Children’s Access to Print Material and Education-Related Outcomes: Findings From a Meta-Analytic Review

Toddler pulling books off shelves

One major emphasis of federal education policy since 2001 has been the effort to reduce and eliminate gaps in academic achievement among children of different racial/ethnic groups and children of families of different economic strata. One possible remedy is to make sure that children of low-income families have access to high-quality, age-appropriate books. Having books can facilitate children’s reading and shared reading between children and their caregivers.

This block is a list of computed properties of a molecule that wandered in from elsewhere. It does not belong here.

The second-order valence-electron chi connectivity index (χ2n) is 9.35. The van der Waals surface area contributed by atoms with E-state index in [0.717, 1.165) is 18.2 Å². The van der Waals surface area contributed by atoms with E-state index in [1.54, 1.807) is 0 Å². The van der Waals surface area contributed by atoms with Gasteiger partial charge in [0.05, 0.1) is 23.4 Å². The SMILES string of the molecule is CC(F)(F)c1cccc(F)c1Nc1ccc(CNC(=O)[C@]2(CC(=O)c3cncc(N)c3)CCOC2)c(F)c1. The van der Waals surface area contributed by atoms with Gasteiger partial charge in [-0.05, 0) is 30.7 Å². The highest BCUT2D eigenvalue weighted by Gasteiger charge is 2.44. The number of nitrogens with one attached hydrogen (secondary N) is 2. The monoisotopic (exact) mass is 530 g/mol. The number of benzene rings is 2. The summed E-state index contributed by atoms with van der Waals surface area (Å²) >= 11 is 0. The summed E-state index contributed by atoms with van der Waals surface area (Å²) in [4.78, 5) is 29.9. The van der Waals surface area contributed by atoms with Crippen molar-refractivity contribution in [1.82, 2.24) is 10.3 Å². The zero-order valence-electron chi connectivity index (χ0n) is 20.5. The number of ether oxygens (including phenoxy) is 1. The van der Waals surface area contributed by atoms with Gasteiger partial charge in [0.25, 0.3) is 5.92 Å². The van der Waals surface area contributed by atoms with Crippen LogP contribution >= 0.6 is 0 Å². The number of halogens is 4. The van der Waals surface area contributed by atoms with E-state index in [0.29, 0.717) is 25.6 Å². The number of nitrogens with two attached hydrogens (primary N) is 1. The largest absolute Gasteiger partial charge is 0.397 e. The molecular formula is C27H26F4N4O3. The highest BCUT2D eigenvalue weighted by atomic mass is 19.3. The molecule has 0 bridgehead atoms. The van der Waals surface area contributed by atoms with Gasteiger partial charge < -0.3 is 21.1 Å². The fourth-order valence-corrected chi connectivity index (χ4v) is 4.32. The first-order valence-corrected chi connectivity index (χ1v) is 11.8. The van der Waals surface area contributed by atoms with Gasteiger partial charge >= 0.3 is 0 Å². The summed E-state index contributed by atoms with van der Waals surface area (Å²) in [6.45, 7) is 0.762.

As compelling as the argument favoring increased access to reading materials to children of low-income families may be, in the current policy environment, policymakers need more direct evidence that budgetary support for these programs is actually making an impact on children.

AIR conducted a systematic review and meta-analysis to examine whether the efficacy of such programs is supported by direct evidence.

Principal Researcher